Slovakia Indicts Alleged Killers of Journalist Jan Kuciak
Slovakia’s Special Prosecutor’s Office indicted four people on Monday for the murder of investigative journalist Jan Kuciak and his fiancee Martina Kusnirova last year, Slovak media reported.
Kuciak and Kusnirova, both 27-year-old, were killed in their home near Bratislava in February last year.
The main suspect, according to Reuters, is Marian Kocner, described by the agency as a politically connected businessman Kuciak was reporting about in his last published investigation into corruption and cronyism in the Central European country.
Apart from him, the prosecutor indicted Alena Zsuzsová, Miroslav Marcek and Tomás Szabó, according to SME news outlet, while Zoltán Aandruskó, the alleged middleman, “signed the guilt and punishment agreement and will act as a witness in the case.”
The suspects are facing life in jail if convicted.
Authorities last year identified Alena Zsuzsova as the person who ordered the assassination for 70,000 euros (US$ 77,928) and BBC reported she did that on behalf of Kocner. Slovak media reported that she had business ties with Kocner and that he was the godfather of her daughter.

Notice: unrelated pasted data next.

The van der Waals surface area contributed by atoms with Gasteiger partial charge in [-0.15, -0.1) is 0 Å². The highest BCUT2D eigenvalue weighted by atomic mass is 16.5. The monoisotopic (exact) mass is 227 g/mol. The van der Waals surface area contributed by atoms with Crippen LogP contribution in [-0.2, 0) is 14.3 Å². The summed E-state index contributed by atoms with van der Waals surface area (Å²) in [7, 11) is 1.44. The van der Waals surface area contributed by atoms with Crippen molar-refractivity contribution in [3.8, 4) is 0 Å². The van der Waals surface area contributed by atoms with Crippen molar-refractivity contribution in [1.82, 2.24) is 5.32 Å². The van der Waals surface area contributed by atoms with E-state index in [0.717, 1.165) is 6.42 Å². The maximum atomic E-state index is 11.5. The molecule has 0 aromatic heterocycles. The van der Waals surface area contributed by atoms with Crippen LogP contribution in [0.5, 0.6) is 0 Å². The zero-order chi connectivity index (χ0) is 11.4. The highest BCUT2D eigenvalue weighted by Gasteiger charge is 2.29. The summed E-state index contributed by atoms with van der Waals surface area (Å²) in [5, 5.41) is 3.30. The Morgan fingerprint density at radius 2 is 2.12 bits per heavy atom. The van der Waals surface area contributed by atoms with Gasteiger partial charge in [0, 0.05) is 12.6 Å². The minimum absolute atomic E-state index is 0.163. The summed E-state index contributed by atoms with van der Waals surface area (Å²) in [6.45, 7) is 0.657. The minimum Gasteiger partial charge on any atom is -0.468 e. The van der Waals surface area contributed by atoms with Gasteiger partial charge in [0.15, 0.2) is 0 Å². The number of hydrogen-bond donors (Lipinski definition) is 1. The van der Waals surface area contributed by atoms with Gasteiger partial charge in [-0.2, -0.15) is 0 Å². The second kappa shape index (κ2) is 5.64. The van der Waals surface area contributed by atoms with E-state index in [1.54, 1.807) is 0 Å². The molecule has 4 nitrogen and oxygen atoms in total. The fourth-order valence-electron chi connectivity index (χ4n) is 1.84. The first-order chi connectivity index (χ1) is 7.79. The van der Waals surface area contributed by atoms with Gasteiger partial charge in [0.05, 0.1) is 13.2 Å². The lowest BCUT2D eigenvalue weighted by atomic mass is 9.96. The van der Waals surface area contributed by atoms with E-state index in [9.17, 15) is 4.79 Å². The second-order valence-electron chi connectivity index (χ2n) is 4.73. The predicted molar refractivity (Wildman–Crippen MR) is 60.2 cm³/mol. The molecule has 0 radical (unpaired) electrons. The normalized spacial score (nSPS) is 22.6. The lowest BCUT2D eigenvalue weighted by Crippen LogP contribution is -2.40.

Following the indictments on Monday, the Slovak Police announced on Tuesday its decision to dismiss the special investigation team in the Kuciak case.
“Now the court is on the move,” police Chief Milan Lucansky said. “The investigation team is no longer needed, so I dismissed it today with my order.”
The “Kuciak” Police Team was established in March 2018, soon after the couple’s murder, and had consisted of 82 investigators, operators and analysts.
The murder of Jan Kuciak, the first such crime committed against journalists since the country became independent in 1993, prompted mass demonstrations last year and resulted in the resignation of Slovak Prime Minister Robert Fico.
The Kucian case, according to The Guardian, could still have a major political impact on the general election early next year, as the prosecutors said in August they “had extracted tens of thousands of messages from Kocner’s phone, including communication with representatives of state bodies and the justice system.”
After some Slovak media published some of the messages, several officials resigned, including a deputy minister, two prosecutors and a judge.